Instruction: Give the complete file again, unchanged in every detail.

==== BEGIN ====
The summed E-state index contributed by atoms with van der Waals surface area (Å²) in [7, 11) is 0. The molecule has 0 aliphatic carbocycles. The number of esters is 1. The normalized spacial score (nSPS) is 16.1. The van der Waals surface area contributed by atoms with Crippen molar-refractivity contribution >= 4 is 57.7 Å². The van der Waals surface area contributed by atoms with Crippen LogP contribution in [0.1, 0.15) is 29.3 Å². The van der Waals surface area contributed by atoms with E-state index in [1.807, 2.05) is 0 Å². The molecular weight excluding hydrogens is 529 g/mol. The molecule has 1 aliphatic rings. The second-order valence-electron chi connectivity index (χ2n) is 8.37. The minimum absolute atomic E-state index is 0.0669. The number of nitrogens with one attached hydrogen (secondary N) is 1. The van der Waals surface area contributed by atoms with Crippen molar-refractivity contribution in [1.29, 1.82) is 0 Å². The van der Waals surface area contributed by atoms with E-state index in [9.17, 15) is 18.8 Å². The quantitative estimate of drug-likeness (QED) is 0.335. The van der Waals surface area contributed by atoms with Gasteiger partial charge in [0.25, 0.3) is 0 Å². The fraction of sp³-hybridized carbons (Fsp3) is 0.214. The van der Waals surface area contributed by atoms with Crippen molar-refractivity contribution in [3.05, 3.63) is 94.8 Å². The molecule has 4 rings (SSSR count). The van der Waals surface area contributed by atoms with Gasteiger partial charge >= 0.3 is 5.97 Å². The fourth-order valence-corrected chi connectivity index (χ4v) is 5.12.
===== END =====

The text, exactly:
The summed E-state index contributed by atoms with van der Waals surface area (Å²) in [7, 11) is 0. The molecule has 0 aliphatic carbocycles. The number of esters is 1. The normalized spacial score (nSPS) is 16.1. The van der Waals surface area contributed by atoms with Crippen molar-refractivity contribution >= 4 is 57.7 Å². The van der Waals surface area contributed by atoms with Crippen LogP contribution in [0.1, 0.15) is 29.3 Å². The van der Waals surface area contributed by atoms with E-state index in [1.807, 2.05) is 0 Å². The molecular weight excluding hydrogens is 529 g/mol. The molecule has 1 aliphatic rings. The second-order valence-electron chi connectivity index (χ2n) is 8.37. The minimum absolute atomic E-state index is 0.0669. The number of nitrogens with one attached hydrogen (secondary N) is 1. The van der Waals surface area contributed by atoms with Crippen molar-refractivity contribution in [1.29, 1.82) is 0 Å². The van der Waals surface area contributed by atoms with E-state index in [9.17, 15) is 18.8 Å². The quantitative estimate of drug-likeness (QED) is 0.335. The van der Waals surface area contributed by atoms with Gasteiger partial charge in [0.25, 0.3) is 0 Å². The fraction of sp³-hybridized carbons (Fsp3) is 0.214. The van der Waals surface area contributed by atoms with Crippen molar-refractivity contribution in [3.05, 3.63) is 94.8 Å². The molecule has 4 rings (SSSR count). The van der Waals surface area contributed by atoms with Gasteiger partial charge >= 0.3 is 5.97 Å². The fourth-order valence-corrected chi connectivity index (χ4v) is 5.12.